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The rule determines if the svg have an accessible description.


Making accessible and cross-browser compatible svg is a challenge. It may convey information’s or be purely decorative. Here we are checking if in any way founded svg is accessible.

How to fix it

  • Including an <svg> title and description
    <svg xmlns="" version="1.1" viewBox="0 0 400 200" aria-labelledby="title description">
      <title id="title">Example title</title>
      <desc id="description">Example description</desc>
  • If the svg is purely decorative add aria-hidden="true" and eventually focusable="false" (see notes about limitations).
    Example code for decorative svg
    <svg xmlns="" version="1.1" viewBox="0 0 400 200" aria-hidden="true">

Why do inline <svg> elements in IE and Edge cause tab-ordering issues?

Note about focusable attribute: inline <svg> elements in Internet Explorer and Edge up to 13 are focusable by default, which may cause tab-ordering issues. For example, if a link or button has an <svg> icon, the user must click tab twice to move focus to the next element, as pressing tab instead moves focus to the <svg> element. If supports for IE or Edge up to 13 is not required, the focusable attribute can be safely omitted.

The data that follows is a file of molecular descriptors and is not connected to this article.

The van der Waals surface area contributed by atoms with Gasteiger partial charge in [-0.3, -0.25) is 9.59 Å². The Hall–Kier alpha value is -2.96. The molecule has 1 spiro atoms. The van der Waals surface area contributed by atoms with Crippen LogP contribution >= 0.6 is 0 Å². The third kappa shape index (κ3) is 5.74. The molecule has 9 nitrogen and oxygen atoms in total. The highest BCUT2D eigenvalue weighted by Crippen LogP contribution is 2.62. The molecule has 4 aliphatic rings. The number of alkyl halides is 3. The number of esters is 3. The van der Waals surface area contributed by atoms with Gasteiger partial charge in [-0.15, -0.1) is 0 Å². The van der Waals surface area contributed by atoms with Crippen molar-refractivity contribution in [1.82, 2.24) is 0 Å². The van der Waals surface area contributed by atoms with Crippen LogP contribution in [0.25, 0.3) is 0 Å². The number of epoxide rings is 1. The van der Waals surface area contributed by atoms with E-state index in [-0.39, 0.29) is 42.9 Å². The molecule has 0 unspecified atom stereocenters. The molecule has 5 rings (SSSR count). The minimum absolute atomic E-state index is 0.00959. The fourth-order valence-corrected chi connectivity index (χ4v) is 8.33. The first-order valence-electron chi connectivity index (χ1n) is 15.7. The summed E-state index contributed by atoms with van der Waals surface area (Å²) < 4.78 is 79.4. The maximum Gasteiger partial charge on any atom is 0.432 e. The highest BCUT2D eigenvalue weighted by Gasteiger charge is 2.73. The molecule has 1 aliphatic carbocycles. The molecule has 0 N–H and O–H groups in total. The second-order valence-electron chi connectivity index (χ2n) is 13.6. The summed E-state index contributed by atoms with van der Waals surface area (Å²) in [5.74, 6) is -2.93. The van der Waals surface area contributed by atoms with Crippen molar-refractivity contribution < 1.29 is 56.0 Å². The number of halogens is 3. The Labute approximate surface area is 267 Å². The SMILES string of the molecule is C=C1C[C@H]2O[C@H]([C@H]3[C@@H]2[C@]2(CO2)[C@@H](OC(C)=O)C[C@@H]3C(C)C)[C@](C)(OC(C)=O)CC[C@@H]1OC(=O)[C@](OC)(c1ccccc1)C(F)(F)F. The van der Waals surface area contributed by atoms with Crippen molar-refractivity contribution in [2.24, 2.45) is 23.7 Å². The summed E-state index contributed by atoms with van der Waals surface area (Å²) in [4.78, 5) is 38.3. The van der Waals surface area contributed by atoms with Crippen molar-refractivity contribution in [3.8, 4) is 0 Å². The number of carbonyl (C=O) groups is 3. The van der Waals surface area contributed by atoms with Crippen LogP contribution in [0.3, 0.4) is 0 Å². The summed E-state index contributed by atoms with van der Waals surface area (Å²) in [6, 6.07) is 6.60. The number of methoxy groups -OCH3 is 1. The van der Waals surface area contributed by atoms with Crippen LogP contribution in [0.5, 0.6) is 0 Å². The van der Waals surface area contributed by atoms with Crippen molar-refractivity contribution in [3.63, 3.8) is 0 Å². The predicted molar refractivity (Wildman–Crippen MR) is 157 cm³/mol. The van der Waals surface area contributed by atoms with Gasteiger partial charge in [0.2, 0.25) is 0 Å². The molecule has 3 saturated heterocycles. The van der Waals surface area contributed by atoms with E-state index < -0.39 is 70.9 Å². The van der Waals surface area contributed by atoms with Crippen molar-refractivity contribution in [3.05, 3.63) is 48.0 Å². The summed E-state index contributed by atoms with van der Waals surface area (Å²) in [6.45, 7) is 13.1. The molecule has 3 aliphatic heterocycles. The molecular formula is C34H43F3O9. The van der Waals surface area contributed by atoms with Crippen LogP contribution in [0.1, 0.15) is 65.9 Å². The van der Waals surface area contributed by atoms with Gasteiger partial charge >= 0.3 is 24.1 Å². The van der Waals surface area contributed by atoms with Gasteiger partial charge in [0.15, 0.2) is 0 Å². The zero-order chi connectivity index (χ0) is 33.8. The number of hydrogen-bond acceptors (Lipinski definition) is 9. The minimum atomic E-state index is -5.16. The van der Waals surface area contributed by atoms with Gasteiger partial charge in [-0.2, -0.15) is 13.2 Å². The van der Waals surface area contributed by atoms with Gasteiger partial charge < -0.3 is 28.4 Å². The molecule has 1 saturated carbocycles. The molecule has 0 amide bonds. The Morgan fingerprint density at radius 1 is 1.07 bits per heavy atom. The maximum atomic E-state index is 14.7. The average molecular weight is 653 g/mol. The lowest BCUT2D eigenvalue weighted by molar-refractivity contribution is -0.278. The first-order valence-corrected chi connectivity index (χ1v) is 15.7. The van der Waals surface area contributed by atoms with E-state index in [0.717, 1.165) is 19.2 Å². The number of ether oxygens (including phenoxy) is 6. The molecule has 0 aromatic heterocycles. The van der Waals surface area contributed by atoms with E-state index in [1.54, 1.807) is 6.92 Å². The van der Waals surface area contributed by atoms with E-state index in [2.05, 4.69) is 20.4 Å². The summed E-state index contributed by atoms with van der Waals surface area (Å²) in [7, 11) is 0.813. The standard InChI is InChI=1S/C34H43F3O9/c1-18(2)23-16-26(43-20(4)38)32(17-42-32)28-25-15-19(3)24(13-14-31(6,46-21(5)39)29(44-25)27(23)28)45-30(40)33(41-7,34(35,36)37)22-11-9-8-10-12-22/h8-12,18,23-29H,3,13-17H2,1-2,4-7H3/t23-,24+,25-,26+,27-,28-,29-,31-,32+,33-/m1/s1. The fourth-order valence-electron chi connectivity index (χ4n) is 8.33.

Example code with support for IE browser
<a href="">
  <svg xmlns="" version="1.1" viewBox="0 0 400 200" aria-hidden="true" focusable="false"></svg>

What’s the best approach for embedding SVGs in HTML, and when should I use the <img> element instead?

Embed the <svg> markup directly in the HTML document, as it exposes the <svg> DOM structure to assistive technologies. The <img> HTML element should only be used for <svg> that do not require user interaction and do not contain any dynamic components (scripting or animation).


Accessibility, WCAG 2.1

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